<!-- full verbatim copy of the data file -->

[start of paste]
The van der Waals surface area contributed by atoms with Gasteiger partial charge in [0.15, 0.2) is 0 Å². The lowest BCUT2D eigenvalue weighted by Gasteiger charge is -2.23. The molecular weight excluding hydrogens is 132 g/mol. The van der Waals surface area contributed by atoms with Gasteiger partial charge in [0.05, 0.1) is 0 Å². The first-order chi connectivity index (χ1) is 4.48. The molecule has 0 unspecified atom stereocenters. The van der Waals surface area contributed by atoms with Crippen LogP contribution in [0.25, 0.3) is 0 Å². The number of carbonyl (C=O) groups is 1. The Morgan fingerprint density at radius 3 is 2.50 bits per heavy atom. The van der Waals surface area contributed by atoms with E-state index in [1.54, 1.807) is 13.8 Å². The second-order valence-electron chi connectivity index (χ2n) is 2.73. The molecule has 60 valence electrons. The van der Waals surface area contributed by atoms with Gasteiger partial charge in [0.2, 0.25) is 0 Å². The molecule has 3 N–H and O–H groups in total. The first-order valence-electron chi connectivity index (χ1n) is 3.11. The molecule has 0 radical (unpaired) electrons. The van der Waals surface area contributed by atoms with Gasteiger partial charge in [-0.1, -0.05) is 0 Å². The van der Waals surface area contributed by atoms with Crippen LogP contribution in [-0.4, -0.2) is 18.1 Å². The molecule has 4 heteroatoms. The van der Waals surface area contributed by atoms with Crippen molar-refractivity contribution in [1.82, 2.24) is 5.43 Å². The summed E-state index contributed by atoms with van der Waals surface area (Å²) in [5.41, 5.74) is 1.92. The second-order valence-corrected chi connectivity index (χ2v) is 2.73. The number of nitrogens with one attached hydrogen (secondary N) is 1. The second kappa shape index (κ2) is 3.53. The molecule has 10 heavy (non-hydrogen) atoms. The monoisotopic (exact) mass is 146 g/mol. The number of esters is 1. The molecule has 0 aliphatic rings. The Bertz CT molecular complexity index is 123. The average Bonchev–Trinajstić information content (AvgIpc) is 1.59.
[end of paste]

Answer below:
The van der Waals surface area contributed by atoms with Gasteiger partial charge in [0.15, 0.2) is 0 Å². The lowest BCUT2D eigenvalue weighted by Gasteiger charge is -2.23. The molecular weight excluding hydrogens is 132 g/mol. The van der Waals surface area contributed by atoms with Gasteiger partial charge in [0.05, 0.1) is 0 Å². The first-order chi connectivity index (χ1) is 4.48. The molecule has 0 unspecified atom stereocenters. The van der Waals surface area contributed by atoms with Crippen LogP contribution in [0.25, 0.3) is 0 Å². The number of carbonyl (C=O) groups is 1. The Morgan fingerprint density at radius 3 is 2.50 bits per heavy atom. The van der Waals surface area contributed by atoms with E-state index in [1.54, 1.807) is 13.8 Å². The second-order valence-electron chi connectivity index (χ2n) is 2.73. The molecule has 60 valence electrons. The van der Waals surface area contributed by atoms with Gasteiger partial charge in [0.2, 0.25) is 0 Å². The molecule has 3 N–H and O–H groups in total. The first-order valence-electron chi connectivity index (χ1n) is 3.11. The molecule has 0 radical (unpaired) electrons. The van der Waals surface area contributed by atoms with Gasteiger partial charge in [-0.1, -0.05) is 0 Å². The van der Waals surface area contributed by atoms with Crippen LogP contribution in [-0.4, -0.2) is 18.1 Å². The molecule has 4 heteroatoms. The van der Waals surface area contributed by atoms with Crippen molar-refractivity contribution in [1.82, 2.24) is 5.43 Å². The summed E-state index contributed by atoms with van der Waals surface area (Å²) in [5.41, 5.74) is 1.92. The second-order valence-corrected chi connectivity index (χ2v) is 2.73. The number of nitrogens with one attached hydrogen (secondary N) is 1. The second kappa shape index (κ2) is 3.53. The molecule has 10 heavy (non-hydrogen) atoms. The monoisotopic (exact) mass is 146 g/mol. The number of esters is 1. The molecule has 0 aliphatic rings. The Bertz CT molecular complexity index is 123. The average Bonchev–Trinajstić information content (AvgIpc) is 1.59.